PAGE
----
The Human Factor – A Weak Link In Cybersecurity
Technologies simplify the day-to-day and improve the efficiency of organizations. But as they progress, they pose security challenges, primarily because of the human factor, by all accounts. A recent report from Verizon confirms it again; 85% of cybersecurity breaches are caused by human error. The main result of these critical business data vulnerabilities amounts to billion-dollar losses worldwide, which, according to recent estimates, could exceed 10 trillion dollars in 2025. As a result of ransomware alone, the impact for entities could exceed 265,000 million dollars, according to the same source. These are all alarming numbers, and the human factor could make a difference in reducing these numbers, as shown by forensic studies.
Cyber resilience technologies face attacks like the one recently suffered by a giant like Uber, which even those responsible have not even been able to quantify economically and operationally. According to the attacker himself, he accessed the Uber system by deceiving one of his employees with social engineering techniques and contacting him through a simple WhatsApp. He posed as a worker from the Information Technology area and obtained the credentials to access the company’s internal network via VPN.
But, this is not the first leak suffered by Uber as a result of a cyber-attack.
How To Mitigate Security Breaches
This new teleworking scenario has added new variables to the cybersecurity equation, a procedure where human value is of great importance once again. For this reason, the company recommends a series of measures to mitigate the gaps caused by teleworking:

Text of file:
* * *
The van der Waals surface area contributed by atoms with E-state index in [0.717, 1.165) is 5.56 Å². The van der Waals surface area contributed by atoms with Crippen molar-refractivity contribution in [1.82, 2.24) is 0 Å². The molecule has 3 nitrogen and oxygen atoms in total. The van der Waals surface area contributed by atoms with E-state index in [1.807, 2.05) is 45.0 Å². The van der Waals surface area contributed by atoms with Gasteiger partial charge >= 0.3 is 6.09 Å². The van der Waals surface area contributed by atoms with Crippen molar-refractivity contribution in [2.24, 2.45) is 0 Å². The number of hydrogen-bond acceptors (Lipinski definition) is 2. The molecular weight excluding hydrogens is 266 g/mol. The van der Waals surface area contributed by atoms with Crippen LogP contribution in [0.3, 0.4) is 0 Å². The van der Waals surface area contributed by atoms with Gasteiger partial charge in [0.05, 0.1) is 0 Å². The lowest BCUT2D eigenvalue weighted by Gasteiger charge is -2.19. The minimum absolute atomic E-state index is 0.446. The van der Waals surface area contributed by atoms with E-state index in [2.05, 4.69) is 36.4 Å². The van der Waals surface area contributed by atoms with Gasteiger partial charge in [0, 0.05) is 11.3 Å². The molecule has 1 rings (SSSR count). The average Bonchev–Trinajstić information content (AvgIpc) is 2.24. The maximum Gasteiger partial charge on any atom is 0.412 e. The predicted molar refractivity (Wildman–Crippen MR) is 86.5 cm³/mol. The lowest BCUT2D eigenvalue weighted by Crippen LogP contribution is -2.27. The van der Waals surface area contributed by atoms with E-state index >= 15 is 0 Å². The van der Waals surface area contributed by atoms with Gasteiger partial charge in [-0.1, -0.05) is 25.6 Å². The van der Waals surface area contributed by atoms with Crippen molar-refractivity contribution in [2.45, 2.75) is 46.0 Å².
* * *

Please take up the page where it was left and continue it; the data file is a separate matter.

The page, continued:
- Establish clear guidelines for the use of personal devices. One of these policies should be to keep the equipment updated regarding security patches.
- Implementation of technological solutions that protect essential services and daily use, such as web services, mail and antivirus protection
- Clear policies for remote work. A defined “remote work” or “telecommuting” policy is essential if the company allows staff to work from locations outside the office.
- Training and best practices. Having a policy and supporting it with the right tools is essential, but educating and training employees on best practices will help explain and describe why they need to follow the policy and use the tools.
Training personnel in cybersecurity issues is critical since it helps workers to remain alert daily, knowing how to identify a threat, what they have to do and how to act in these scenarios. Another important aspect of this training should focus on social engineering attacks, which comprise around 98% of all cyber attacks.